HARTFORD — On Tuesday, the legislature’s General Law Committee approved a bill that brings Connecticut one step closer to alcohol sales on Sundays.
The bill, which is commonly known as the “Sunday sales” bill, that was approved out of the committee is a bipartisan alternative to original legislation proposed by Gov. Dannel Malloy that would have drastically changed regulations of the alcohol industry in the state, according to a release issued by the office of state Rep. Rosa Rebimbas (R-70), a ranking member of the committee.
Malloy’s proposal would have eliminated the state minimum pricing regulations, created a medallion system that would allow owners to open up a liquor store in any town regardless of how many stores are already open in that town, extended the allowable number of package stores owned by a single permittee from two to nine, and allowed for convenience stores to obtain a permit to sell beer.
These measures decidedly favored the creation of big box retailers at the expense of mom-and-pop stores who would be undercut by larger businesses’ buying power and storage capacity, the release stated. These far-reaching policies, which were estimated to put hundreds of package stores out of business, prompted hundreds of people to visit the Capitol and express their opinions on the bill, the release stated.
However, the release stated, many consumers were clamoring for the opportunity to have increased convenience and the potential for lower prices.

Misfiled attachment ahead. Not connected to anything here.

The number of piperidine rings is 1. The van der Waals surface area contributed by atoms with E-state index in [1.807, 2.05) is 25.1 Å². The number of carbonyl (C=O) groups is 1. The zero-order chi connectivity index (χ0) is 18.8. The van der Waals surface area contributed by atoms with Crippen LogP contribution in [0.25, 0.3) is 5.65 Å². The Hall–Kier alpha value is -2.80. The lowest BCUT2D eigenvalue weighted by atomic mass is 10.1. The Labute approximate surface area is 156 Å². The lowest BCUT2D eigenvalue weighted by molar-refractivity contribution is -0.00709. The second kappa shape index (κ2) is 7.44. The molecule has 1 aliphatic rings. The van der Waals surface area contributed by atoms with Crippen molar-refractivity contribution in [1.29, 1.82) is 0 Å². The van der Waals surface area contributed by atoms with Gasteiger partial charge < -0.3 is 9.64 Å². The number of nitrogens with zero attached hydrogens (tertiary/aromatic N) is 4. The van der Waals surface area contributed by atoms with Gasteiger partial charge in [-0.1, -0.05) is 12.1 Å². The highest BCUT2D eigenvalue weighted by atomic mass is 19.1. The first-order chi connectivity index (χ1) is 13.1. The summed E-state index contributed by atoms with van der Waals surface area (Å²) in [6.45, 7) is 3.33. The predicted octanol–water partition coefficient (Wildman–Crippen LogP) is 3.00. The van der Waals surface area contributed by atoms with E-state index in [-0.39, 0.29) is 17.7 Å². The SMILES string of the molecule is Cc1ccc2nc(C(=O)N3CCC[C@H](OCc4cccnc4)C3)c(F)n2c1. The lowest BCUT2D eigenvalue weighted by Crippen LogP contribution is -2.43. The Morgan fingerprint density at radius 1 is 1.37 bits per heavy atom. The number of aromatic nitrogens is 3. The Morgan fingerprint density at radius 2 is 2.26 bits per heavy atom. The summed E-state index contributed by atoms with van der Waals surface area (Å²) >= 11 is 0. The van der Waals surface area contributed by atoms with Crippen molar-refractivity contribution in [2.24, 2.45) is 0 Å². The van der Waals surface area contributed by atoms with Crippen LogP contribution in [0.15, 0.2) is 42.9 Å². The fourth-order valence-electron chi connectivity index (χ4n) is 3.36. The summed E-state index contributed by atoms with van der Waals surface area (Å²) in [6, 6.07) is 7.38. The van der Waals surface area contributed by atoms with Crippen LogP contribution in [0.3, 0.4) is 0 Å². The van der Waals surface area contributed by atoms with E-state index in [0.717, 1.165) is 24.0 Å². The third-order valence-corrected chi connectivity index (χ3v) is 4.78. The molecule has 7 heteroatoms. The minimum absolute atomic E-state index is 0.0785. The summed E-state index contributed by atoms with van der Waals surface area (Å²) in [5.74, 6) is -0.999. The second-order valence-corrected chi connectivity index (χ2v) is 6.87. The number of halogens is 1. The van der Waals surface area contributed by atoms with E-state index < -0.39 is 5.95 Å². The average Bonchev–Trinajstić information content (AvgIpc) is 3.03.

The bipartisan compromised bill approved by the committee includes measures to allow package stores to be open from 10 a.m. to 5 p.m. on Sundays, to extend the number of package stores owned by a single permittee from two to three, and to allow retailers to choose one item per month at up to 10 percent below cost.
“As a Ranking Member of the General Law Committee, I am proud that this bill is a testament to the committee’s legacy of true bipartisanism as state Sen. Kevin Witkos (R-8) and I have worked closely with the Democratic chairs to make this bill a balance between consumer convenience and the needs of small businesses,” Rebimbas said in the release. “The alcohol industry is regulated for good reason. I’m pleased that we’ve developed a workable proposal that can be supported by both package stores and policymakers.”
The bill will now go before the House of Representatives for debate and a final vote.